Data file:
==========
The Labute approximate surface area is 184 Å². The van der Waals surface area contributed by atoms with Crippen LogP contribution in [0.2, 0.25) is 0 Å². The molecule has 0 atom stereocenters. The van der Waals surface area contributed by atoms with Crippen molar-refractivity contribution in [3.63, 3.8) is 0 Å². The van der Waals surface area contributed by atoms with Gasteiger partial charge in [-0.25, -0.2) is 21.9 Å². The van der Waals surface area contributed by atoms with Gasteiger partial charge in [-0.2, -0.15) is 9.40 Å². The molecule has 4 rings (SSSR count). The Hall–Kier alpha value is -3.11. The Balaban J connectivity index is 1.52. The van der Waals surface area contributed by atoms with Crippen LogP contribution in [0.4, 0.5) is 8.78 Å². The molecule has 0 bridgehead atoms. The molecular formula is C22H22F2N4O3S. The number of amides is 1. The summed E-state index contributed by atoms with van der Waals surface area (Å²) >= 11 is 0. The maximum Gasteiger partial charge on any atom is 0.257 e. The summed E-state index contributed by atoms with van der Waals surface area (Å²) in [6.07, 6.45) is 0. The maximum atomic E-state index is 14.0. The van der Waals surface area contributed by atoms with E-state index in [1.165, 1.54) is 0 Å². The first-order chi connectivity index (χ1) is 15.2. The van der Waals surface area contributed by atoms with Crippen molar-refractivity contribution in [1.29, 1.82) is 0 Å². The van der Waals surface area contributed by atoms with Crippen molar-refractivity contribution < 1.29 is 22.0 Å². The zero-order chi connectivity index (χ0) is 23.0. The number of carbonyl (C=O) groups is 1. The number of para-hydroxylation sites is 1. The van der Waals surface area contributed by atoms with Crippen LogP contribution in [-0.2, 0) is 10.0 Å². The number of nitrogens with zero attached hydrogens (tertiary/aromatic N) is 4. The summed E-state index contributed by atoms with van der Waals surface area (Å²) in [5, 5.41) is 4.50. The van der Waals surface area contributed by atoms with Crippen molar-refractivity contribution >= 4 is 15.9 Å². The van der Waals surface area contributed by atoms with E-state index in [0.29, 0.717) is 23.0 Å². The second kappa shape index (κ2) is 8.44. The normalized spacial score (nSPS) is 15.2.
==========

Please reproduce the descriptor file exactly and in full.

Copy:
The Labute approximate surface area is 184 Å². The van der Waals surface area contributed by atoms with Crippen LogP contribution in [0.2, 0.25) is 0 Å². The molecule has 0 atom stereocenters. The van der Waals surface area contributed by atoms with Crippen molar-refractivity contribution in [3.63, 3.8) is 0 Å². The van der Waals surface area contributed by atoms with Gasteiger partial charge in [-0.25, -0.2) is 21.9 Å². The van der Waals surface area contributed by atoms with Gasteiger partial charge in [-0.2, -0.15) is 9.40 Å². The molecule has 4 rings (SSSR count). The Hall–Kier alpha value is -3.11. The Balaban J connectivity index is 1.52. The van der Waals surface area contributed by atoms with Crippen LogP contribution in [0.4, 0.5) is 8.78 Å². The molecule has 0 bridgehead atoms. The molecular formula is C22H22F2N4O3S. The number of amides is 1. The summed E-state index contributed by atoms with van der Waals surface area (Å²) >= 11 is 0. The maximum Gasteiger partial charge on any atom is 0.257 e. The summed E-state index contributed by atoms with van der Waals surface area (Å²) in [6.07, 6.45) is 0. The maximum atomic E-state index is 14.0. The van der Waals surface area contributed by atoms with E-state index in [1.165, 1.54) is 0 Å². The first-order chi connectivity index (χ1) is 15.2. The van der Waals surface area contributed by atoms with Crippen molar-refractivity contribution in [1.29, 1.82) is 0 Å². The van der Waals surface area contributed by atoms with Crippen molar-refractivity contribution < 1.29 is 22.0 Å². The zero-order chi connectivity index (χ0) is 23.0. The number of carbonyl (C=O) groups is 1. The number of para-hydroxylation sites is 1. The van der Waals surface area contributed by atoms with Crippen LogP contribution in [-0.2, 0) is 10.0 Å². The number of nitrogens with zero attached hydrogens (tertiary/aromatic N) is 4. The summed E-state index contributed by atoms with van der Waals surface area (Å²) in [5, 5.41) is 4.50. The van der Waals surface area contributed by atoms with Crippen molar-refractivity contribution >= 4 is 15.9 Å². The van der Waals surface area contributed by atoms with E-state index in [0.29, 0.717) is 23.0 Å². The second kappa shape index (κ2) is 8.44. The normalized spacial score (nSPS) is 15.2.